|US4314774 *||Oct 29, 1979||Feb 9, 1982||Sumitomo Electric Industries, Ltd.||Pneumatically inflatable flexible envelope type dam|
|US4321774 *||May 20, 1980||Mar 30, 1982||Leigh Flexible Structures Limited||Flood barrier|
|US4375929 *||Sep 2, 1980||Mar 8, 1983||Clark Travis B||Protective flood barrier|
|US4425744||Aug 5, 1981||Jan 17, 1984||Carlos Villareal||System of flood protection for buildings|
|US4488386||Nov 1, 1982||Dec 18, 1984||Thompson William W||Flood shield assembly|
|US4565468 *||Oct 24, 1983||Jan 21, 1986||Crawford Leslie A||Moisture impervient barrier and method for making same|
|US4693042||Oct 20, 1986||Sep 15, 1987||Villarreal Carlos E||System of flood protection for buildings|
|US5374133 *||Dec 30, 1993||Dec 20, 1994||Oil Stop, Inc.||High temperature resistant floating barrier|
|US5852899 *||Apr 8, 1997||Dec 29, 1998||Finley; Glenn E.||Emerging inflatable submerging property protector|
|FR2531475A1||Title not available|
|GB2106165A||Title not available|
|Citing Patent||Filing date||Publication date||Applicant||Title|
|US6425707 *||Aug 6, 1998||Jul 30, 2002||Malcolm Brian Baxter||Flood protection device for closing opening in wall against floodwater|
|US7069700 *||May 3, 2002||Jul 4, 2006||Michael Heissenberg||System for covering hurricane panel studs|
|US7228668||Feb 4, 2004||Jun 12, 2007||Drg, Llc||Protective covering and method of manufacturing|
|US7690865 *||Apr 6, 2010||Stewart Tommy D||Flood prevention device|
|US7972081 *||Jul 5, 2011||Oria Collapsibles, Llc||Sea wall system with displaceable and water level actuating components|
|US8246272||Aug 21, 2012||Denios, Inc.||Actuated spill barrier|
|US9085864 *||Apr 15, 2013||Jul 21, 2015||Agapito Ortiz||Flood barrier|
|US20020162286 *||May 3, 2002||Nov 7, 2002||Michael Heissenberg||System for covering hurricane panel studs|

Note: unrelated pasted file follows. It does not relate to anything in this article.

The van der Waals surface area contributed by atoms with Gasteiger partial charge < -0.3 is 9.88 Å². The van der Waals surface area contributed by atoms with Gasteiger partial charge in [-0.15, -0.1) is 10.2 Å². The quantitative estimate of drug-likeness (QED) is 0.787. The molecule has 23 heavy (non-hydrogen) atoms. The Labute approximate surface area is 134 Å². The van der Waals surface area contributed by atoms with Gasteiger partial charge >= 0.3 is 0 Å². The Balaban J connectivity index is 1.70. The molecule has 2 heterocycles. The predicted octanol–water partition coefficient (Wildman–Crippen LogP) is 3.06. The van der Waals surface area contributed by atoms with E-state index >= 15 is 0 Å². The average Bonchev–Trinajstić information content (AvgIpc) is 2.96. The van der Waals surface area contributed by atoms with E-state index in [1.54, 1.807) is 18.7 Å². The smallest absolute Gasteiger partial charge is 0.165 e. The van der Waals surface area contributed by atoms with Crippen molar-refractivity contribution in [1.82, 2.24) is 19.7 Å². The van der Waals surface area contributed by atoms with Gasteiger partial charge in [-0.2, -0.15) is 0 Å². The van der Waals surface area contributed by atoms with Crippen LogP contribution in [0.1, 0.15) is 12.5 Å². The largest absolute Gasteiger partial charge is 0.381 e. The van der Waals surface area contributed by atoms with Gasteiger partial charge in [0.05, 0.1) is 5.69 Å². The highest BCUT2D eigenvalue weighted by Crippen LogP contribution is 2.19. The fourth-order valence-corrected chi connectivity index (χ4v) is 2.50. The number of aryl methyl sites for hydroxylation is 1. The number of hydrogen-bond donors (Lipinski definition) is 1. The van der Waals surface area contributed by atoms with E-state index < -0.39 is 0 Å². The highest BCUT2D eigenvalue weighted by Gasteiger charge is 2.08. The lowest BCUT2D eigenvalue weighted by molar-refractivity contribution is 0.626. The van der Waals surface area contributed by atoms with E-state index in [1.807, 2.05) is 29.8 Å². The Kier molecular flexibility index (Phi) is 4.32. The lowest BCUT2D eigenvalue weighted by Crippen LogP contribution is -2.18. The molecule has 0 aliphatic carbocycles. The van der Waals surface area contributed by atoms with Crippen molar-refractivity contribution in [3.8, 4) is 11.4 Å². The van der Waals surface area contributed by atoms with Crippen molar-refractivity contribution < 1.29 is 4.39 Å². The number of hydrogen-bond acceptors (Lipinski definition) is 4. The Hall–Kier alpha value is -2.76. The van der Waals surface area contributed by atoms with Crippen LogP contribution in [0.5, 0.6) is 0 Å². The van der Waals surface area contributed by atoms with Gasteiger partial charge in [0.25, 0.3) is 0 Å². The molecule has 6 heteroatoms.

|US20040045243 *||Nov 28, 2001||Mar 11, 2004||John Lockwood||Flood protection apparatus|
|US20040261346 *||Feb 4, 2004||Dec 30, 2004||Drg, Llc||Protective covering and method of manufacturing|
|US20050194105 *||Oct 22, 2004||Sep 8, 2005||Jean-Robert Tremblay||Windable curtain assembly for hiding the bottom of a raised patio construction|
|US20080008533 *||Jul 6, 2006||Jan 10, 2008||Rehn Dale P||Floodwater condom|
|US20090148237 *||Dec 5, 2008||Jun 11, 2009||Linares Miguel A||Sea wall system with displaceable and water level actuating components|
|US20110033242 *||Feb 10, 2011||Steele Flood Stop System Llc||Modular-unit floodwall system|
|US20130302092 *||Apr 15, 2013||Nov 14, 2013||Agapito Ortiz||Flood Barrier|
|WO2009145653A1 *||May 30, 2008||Dec 3, 2009||Mihajlo Milesevic||System for protection against floods|
|WO2013119491A1 *||Feb 4, 2013||Aug 15, 2013||Waters Louis A Jr||Self-actuating floodwater barrier|
|U.S. Classification||52/169.14, 405/115, 160/23.1, 52/DIG.12, 52/1, 405/114|
|International Classification||E02B3/10, E04H9/14|
|Cooperative Classification||Y10S52/12, E04H9/145, E02B3/104, E04H9/14|
|European Classification||E02B3/10A2, E04H9/14F, E04H9/14|
|Jul 19, 1999||AS||Assignment|
Owner name: FLOOD PROTECTION SYSTEMS BEELARBI AB, SWEDEN
Free format text: ASSIGNMENT OF ASSIGNORS INTEREST;ASSIGNOR:BELARBI, SAHBI;REEL/FRAME:010106/0603
Effective date: 19990630
|Mar 5, 2002||CC||Certificate of correction|
|Sep 27, 2004||FPAY||Fee payment|
Year of fee payment: 4
|Oct 27, 2008||REMI||Maintenance fee reminder mailed|
|Apr 17, 2009||LAPS||Lapse for failure to pay maintenance fees|
|Jun 9, 2009||FP||Expired due to failure to pay maintenance fee|
Effective date: 20090417